“Today, John Milton is best remembered for composing Paradise Lost, a poetic retelling of the Biblical account of man’s fall from perfection. (Genesis, chapter 3) It is primarily this work, first published in 1667, that earned Milton literary fame, especially in the English-speaking world. He later published a sequel entitled Paradise Regained. These poems present God’s original purpose for man—to enjoy perfect life in an earthly paradise—and point to God’s restoration of Paradise on earth through Christ. In Paradise Lost, for example, Michael the archangel foretells the time when Christ will “reward His faithful, and receive them into bliss, whether in heaven or earth, for then the earth shall all be paradise, far happier place than this of Eden, and far happier days.” ~excerpt of article entitled: John Milton’s Lost Treatise

A movie example: what’s worse/more painful: death or

To the Pain:

Quotes from the Princess Bride (on-line):

Prince Humperdinck:   First things first, to the death.
Westley:   No. To the pain.
Prince Humperdinck:   I don’t think I’m quite familiar with that phrase.
Westley:   I’ll explain and I’ll use small words so that you’ll be sure to understand, you warthog faced buffoon.
Prince Humperdinck:   That may be the first time in my life a man has dared insult me.
Westley:
It won’t be the last. To the pain means the first thing you will lose
will be your feet below the ankles. Then your hands at the wrists. Next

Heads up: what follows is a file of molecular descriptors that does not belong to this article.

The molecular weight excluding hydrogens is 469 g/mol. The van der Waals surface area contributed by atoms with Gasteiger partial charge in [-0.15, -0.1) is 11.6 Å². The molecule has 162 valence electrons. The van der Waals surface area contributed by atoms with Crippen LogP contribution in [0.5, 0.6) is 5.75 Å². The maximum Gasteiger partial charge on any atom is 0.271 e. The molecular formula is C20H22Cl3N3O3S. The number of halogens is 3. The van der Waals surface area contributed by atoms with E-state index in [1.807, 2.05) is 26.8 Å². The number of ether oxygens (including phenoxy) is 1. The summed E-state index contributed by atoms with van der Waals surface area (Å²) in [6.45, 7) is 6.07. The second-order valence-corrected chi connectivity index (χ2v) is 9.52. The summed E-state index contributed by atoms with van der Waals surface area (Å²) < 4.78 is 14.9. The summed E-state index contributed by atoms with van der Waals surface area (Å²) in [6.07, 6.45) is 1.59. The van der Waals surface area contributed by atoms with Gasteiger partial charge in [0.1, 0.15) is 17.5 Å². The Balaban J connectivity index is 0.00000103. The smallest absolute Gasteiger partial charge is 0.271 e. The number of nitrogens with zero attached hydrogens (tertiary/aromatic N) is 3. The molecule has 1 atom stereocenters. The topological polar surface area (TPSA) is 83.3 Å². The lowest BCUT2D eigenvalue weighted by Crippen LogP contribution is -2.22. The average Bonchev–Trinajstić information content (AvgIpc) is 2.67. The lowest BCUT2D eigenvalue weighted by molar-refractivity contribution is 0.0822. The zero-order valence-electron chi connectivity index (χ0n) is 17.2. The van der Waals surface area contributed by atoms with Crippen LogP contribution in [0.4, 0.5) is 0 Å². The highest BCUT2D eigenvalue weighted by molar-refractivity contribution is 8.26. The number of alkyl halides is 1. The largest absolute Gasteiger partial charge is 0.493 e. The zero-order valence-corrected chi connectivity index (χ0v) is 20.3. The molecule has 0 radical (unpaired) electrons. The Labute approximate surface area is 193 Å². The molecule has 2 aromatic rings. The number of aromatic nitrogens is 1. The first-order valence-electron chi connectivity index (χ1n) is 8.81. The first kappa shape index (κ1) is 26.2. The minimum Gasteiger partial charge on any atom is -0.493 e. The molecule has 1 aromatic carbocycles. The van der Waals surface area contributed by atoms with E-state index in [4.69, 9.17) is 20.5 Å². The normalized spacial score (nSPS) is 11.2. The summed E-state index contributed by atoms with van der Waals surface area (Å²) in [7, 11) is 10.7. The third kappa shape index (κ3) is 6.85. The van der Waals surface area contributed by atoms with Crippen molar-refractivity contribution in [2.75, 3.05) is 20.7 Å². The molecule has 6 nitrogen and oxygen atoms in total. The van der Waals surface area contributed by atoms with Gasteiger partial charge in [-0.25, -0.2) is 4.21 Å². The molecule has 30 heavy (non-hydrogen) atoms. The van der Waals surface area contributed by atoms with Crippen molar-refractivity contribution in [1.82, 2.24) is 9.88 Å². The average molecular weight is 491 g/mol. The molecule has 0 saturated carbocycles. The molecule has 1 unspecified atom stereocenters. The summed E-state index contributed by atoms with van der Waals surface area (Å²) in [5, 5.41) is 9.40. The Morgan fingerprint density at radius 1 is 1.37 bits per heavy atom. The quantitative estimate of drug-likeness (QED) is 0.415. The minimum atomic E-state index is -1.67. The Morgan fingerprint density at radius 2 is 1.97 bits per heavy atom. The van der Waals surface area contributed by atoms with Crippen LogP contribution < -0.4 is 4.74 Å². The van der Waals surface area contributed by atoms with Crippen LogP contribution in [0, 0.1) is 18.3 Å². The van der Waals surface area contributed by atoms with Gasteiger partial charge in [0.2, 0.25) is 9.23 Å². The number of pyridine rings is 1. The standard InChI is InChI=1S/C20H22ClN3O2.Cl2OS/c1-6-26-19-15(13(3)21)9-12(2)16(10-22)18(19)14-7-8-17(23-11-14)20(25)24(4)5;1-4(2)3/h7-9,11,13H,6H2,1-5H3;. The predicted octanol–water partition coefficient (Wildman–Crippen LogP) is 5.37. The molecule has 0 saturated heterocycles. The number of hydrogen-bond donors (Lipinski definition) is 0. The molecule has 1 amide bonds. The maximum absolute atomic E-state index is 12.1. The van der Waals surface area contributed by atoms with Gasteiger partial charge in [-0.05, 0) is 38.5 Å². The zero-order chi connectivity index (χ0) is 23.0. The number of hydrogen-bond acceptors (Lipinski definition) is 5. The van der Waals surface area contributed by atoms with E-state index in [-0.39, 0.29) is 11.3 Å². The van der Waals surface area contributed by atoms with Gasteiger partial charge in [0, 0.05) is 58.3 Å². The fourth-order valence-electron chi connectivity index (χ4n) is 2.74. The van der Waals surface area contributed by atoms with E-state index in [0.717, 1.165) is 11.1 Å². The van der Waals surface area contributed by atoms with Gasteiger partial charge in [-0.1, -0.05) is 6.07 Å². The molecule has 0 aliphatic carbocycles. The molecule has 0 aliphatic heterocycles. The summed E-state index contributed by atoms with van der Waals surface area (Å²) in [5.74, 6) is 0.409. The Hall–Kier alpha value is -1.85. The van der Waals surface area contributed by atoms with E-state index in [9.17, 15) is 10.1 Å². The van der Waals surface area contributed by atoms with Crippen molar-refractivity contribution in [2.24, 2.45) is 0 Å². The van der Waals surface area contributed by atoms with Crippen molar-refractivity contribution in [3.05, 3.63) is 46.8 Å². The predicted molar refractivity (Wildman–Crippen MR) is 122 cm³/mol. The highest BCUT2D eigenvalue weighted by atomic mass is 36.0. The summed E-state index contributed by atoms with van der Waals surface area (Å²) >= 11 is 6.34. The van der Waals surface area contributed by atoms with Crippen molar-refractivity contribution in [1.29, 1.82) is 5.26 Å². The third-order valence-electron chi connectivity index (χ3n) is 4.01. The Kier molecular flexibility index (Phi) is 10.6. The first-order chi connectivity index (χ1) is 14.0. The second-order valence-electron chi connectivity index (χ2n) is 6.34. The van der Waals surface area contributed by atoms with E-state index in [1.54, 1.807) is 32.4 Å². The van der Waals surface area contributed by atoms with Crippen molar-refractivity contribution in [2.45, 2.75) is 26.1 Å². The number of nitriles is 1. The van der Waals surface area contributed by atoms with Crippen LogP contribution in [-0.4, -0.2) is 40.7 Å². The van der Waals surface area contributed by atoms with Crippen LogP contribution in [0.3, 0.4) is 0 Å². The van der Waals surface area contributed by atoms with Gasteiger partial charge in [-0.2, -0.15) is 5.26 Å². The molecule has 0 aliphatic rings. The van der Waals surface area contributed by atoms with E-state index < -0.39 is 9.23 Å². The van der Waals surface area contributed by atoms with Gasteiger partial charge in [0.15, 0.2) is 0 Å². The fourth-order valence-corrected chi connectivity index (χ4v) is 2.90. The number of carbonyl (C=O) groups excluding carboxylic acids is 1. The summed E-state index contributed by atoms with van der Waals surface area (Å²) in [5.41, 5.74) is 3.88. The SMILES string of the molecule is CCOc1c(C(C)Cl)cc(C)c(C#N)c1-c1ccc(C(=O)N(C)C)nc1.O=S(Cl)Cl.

your nose.
Prince Humperdinck:   And then my tongue I suppose, I killed you too quickly the last time. A mistake I don’t mean to duplicate tonight.
Westley:   I wasn’t finished. The next thing you will lose will be your left eye followed by your right.
Prince Humperdinck:   And then my ears, I understand let’s get on with it.
Westley:
WRONG. Your ears you keep and I’ll tell you why. So that every shriek
of every child at seeing your hideousness will be yours to cherish.
Every babe that weeps at your approach, every woman who cries out, “Dear
God! What is that thing,” will echo in your perfect ears. That is what
to the pain means. It means I leave you in anguish, wallowing in
freakish misery forever.
Prince Humperdinck:   I think you’re bluffing.
Westley:
It’s possible, Pig, I might be bluffing. It’s conceivable, you
miserable, vomitous mass, that I’m only lying here because I lack the
strength to stand. But, then again… perhaps I have the strength after
all.
[slowly rises and points sword directly at the prince]
Westley:   DROP… YOUR… SWORD!

Prince Humperdinck:  [Humperdinck’s mouth hangs open, drops sword to floor]

Some music strikes a chord, eh?…

 

“I–I am Yahweh, and besides me there is no savior.” (Isaiah 43:11) and “He (Yahweh) will wipe out every tear from their eyes, and death will be no more, neither will mourning nor outcry nor pain be anymore. The former things have passed away.” (Revelation 21:4)

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-Pain-the-common-shared-human-experience-connecting-us-to-each-other-


Joan Winifred


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APA Reference
Winifred, J. (2013). -Pain-the-common-shared-human-experience-connecting-us-to-each-other-. Psych Central. Retrieved on August 24, 2019, from https://blogs.psychcentral.com/wellness/2013/06/pain-the-common-shared-human-experience-connecting-us-to-each-other/

 

Last updated: 3 Jun 2013
Statement of review: Psych Central does not review the content that appears in our blog network (blogs.psychcentral.com) prior to publication. All opinions expressed herein are exclusively those of the author alone, and do not reflect the views of the editorial staff or management of Psych Central. Published on PsychCentral.com. All rights reserved.